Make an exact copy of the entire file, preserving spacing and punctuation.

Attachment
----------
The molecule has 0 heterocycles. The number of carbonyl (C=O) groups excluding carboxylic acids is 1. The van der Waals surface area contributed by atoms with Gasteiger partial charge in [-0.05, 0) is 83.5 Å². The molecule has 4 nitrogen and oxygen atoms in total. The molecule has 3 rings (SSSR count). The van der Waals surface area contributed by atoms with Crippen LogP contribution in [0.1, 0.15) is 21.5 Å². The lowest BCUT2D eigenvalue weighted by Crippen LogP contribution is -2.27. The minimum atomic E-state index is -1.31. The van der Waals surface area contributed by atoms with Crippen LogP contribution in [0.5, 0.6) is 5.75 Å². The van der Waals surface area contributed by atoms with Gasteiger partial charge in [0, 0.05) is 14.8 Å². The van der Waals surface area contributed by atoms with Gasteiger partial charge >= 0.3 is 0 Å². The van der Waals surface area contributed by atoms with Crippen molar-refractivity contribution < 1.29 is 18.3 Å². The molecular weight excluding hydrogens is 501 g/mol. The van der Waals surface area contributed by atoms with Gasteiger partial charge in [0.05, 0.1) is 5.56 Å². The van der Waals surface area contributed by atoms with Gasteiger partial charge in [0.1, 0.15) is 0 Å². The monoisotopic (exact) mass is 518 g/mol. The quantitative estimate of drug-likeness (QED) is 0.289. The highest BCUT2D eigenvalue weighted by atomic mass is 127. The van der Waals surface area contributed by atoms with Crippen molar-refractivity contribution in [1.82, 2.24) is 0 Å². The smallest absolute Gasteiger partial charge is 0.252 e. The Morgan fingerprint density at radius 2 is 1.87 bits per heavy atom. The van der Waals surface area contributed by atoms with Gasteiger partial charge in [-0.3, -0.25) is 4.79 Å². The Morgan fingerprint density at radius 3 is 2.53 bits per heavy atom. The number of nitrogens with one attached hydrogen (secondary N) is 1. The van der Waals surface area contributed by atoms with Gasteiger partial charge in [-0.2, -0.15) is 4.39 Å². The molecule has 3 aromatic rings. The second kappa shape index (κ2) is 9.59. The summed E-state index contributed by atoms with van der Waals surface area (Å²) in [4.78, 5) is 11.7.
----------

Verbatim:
The molecule has 0 heterocycles. The number of carbonyl (C=O) groups excluding carboxylic acids is 1. The van der Waals surface area contributed by atoms with Gasteiger partial charge in [-0.05, 0) is 83.5 Å². The molecule has 4 nitrogen and oxygen atoms in total. The molecule has 3 rings (SSSR count). The van der Waals surface area contributed by atoms with Crippen LogP contribution in [0.1, 0.15) is 21.5 Å². The lowest BCUT2D eigenvalue weighted by Crippen LogP contribution is -2.27. The minimum atomic E-state index is -1.31. The van der Waals surface area contributed by atoms with Crippen LogP contribution in [0.5, 0.6) is 5.75 Å². The van der Waals surface area contributed by atoms with Gasteiger partial charge in [0, 0.05) is 14.8 Å². The van der Waals surface area contributed by atoms with Gasteiger partial charge >= 0.3 is 0 Å². The van der Waals surface area contributed by atoms with Crippen molar-refractivity contribution < 1.29 is 18.3 Å². The molecular weight excluding hydrogens is 501 g/mol. The van der Waals surface area contributed by atoms with Gasteiger partial charge in [0.05, 0.1) is 5.56 Å². The van der Waals surface area contributed by atoms with Gasteiger partial charge in [0.1, 0.15) is 0 Å². The monoisotopic (exact) mass is 518 g/mol. The quantitative estimate of drug-likeness (QED) is 0.289. The highest BCUT2D eigenvalue weighted by atomic mass is 127. The van der Waals surface area contributed by atoms with Crippen molar-refractivity contribution in [1.82, 2.24) is 0 Å². The smallest absolute Gasteiger partial charge is 0.252 e. The Morgan fingerprint density at radius 2 is 1.87 bits per heavy atom. The van der Waals surface area contributed by atoms with Gasteiger partial charge in [-0.3, -0.25) is 4.79 Å². The Morgan fingerprint density at radius 3 is 2.53 bits per heavy atom. The number of nitrogens with one attached hydrogen (secondary N) is 1. The van der Waals surface area contributed by atoms with Gasteiger partial charge in [-0.2, -0.15) is 4.39 Å². The molecule has 3 aromatic rings. The second kappa shape index (κ2) is 9.59. The summed E-state index contributed by atoms with van der Waals surface area (Å²) in [4.78, 5) is 11.7.